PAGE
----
Background: In volleyball, offensive (Hitters) and defensive players (Non-Hitters) perform differing actions that vary both kinematically and in terms of intensity. This may impose contrasting demands on the musculature involved in performing these actions. Previous research has identified differences in the muscle activation and contractile properties of the lower-body musculature between positions. Additionally, asymmetries between dominant and non-dominant limbs of the upper-body musculature has been observed in athletes performing overhead movements.
Purpose: The aim of this study was to use Tensiomyography (TMG) to examine the contractile properties of the shoulder musculature in elite volleyball players.
Study Design: Cross-sectional study.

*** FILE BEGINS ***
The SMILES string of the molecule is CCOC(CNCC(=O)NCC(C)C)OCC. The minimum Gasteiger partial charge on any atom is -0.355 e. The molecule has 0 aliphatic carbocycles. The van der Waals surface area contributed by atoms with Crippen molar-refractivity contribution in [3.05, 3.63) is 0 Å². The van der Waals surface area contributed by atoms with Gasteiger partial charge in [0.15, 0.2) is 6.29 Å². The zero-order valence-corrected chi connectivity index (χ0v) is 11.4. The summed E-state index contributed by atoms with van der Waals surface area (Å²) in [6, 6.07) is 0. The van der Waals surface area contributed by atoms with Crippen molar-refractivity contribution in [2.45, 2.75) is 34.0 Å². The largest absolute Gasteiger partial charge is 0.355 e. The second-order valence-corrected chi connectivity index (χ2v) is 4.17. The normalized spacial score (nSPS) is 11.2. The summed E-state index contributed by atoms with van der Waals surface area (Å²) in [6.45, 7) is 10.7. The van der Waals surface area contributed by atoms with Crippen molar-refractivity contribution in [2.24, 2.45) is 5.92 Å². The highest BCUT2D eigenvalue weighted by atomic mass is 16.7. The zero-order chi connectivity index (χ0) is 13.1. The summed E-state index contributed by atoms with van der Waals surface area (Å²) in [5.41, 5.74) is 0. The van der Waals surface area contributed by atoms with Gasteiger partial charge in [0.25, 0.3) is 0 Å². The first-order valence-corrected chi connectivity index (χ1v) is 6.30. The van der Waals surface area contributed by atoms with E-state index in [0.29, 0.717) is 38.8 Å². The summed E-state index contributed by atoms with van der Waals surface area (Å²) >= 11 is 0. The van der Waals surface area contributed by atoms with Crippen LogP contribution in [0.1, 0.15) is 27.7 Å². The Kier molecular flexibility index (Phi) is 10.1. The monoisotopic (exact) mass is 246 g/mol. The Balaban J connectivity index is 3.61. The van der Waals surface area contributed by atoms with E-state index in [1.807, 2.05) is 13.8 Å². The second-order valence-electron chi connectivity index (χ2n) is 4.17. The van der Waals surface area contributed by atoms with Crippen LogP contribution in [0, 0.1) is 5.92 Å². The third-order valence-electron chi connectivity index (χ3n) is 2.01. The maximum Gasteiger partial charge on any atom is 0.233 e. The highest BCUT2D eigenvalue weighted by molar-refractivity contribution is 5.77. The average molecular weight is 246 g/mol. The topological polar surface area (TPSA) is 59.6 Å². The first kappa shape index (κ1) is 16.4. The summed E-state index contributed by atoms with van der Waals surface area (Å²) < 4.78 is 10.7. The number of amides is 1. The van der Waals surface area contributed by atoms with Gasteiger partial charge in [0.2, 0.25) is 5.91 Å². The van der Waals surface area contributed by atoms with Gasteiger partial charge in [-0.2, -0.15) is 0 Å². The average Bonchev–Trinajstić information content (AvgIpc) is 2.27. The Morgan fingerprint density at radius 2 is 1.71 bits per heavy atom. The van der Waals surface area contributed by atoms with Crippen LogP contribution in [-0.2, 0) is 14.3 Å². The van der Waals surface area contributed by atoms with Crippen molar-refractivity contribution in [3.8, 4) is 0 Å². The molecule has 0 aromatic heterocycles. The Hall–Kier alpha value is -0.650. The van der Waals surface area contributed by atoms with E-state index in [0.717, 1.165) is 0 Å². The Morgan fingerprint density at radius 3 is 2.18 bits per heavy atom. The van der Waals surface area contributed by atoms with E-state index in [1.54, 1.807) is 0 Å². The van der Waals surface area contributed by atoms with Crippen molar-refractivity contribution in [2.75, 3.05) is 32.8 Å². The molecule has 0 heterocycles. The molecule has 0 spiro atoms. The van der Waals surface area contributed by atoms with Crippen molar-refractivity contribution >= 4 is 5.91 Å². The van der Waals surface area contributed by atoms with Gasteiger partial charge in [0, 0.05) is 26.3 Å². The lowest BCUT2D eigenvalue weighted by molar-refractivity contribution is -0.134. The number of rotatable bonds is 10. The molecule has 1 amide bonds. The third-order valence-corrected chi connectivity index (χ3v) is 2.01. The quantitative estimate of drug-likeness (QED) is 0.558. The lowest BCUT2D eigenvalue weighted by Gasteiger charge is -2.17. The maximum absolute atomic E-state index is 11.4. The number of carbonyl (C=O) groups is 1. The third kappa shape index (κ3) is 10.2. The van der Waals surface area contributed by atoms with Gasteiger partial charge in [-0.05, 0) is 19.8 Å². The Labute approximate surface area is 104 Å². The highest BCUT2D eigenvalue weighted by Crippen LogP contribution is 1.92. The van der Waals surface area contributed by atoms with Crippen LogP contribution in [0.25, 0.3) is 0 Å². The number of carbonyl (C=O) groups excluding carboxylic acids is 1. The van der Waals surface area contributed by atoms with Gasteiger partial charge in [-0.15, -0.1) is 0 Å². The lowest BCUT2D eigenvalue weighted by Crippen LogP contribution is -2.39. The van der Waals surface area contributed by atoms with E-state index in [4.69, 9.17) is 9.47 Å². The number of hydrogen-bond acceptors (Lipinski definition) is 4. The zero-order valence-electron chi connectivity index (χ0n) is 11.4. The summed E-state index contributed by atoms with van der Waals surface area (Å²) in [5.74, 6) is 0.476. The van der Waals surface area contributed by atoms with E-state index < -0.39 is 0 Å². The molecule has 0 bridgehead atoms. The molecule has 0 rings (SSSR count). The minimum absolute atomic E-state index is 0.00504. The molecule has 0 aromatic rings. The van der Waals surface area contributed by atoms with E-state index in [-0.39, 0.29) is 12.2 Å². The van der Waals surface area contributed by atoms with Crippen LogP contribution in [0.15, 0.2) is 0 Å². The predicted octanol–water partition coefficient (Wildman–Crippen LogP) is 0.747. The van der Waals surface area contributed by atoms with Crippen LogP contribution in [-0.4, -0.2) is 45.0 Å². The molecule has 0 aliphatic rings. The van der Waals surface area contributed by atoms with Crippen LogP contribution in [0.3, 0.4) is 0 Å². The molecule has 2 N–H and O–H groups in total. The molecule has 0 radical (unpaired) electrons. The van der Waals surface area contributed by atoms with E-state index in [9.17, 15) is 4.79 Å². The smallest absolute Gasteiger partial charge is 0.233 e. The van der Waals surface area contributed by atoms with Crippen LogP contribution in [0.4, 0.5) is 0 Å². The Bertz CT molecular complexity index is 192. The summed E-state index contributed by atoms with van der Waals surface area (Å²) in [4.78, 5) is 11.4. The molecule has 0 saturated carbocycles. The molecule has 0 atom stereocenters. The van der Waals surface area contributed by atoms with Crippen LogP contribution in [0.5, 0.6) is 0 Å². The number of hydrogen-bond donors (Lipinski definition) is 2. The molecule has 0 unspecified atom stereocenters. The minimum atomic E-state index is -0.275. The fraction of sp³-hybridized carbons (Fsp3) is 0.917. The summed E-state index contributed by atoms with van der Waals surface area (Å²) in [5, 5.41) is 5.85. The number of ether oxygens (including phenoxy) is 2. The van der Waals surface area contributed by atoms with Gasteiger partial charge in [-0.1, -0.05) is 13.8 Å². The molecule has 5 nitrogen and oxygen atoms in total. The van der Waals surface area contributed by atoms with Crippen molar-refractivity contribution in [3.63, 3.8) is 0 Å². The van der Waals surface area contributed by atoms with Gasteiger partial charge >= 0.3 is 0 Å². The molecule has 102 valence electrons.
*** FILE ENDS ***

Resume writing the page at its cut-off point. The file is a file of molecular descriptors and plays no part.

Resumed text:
Methods: Thirty-one elite volleyball players participated in this study (Age: 23 ± 2 yrs, Body Mass: 76.5 ± 9.8 kg, Stature: 181 ± 9.3 cm), 26 of which displayed right-limb dominance and five displayed left-limb dominance. Contractile properties of the shoulder musculature including the anterior deltoid (AD), biceps brachii (BB), posterior deltoid (PD), and the upper trapezius (UT) were assessed bilaterally using TMG measures on one occasion prior to any training or exercise. The contractile measures provided by TMG included the maximal displacement (Dm), contraction time (Tc), delay time (Td), sustain time (Ts), and the relaxation time (Tr).
Results: No statistically significant differences were observed between positions or limbs, except that Hitters displayed a significantly lower Ts of the left AD compared to Non-hitters ( p = 0.01, ES = 1.02), and significant differences between dominant and non-dominant sides in the Td of the UT in Non-hitters were present ( p = 0.05, ES = 0.8).
Conclusion: These data suggest that irrespective of playing position and limb dominance, contractile properties of the shoulder musculature in elite volleyball players, as measured using TMG, display few significant differences.
Levels of Evidence: 3b.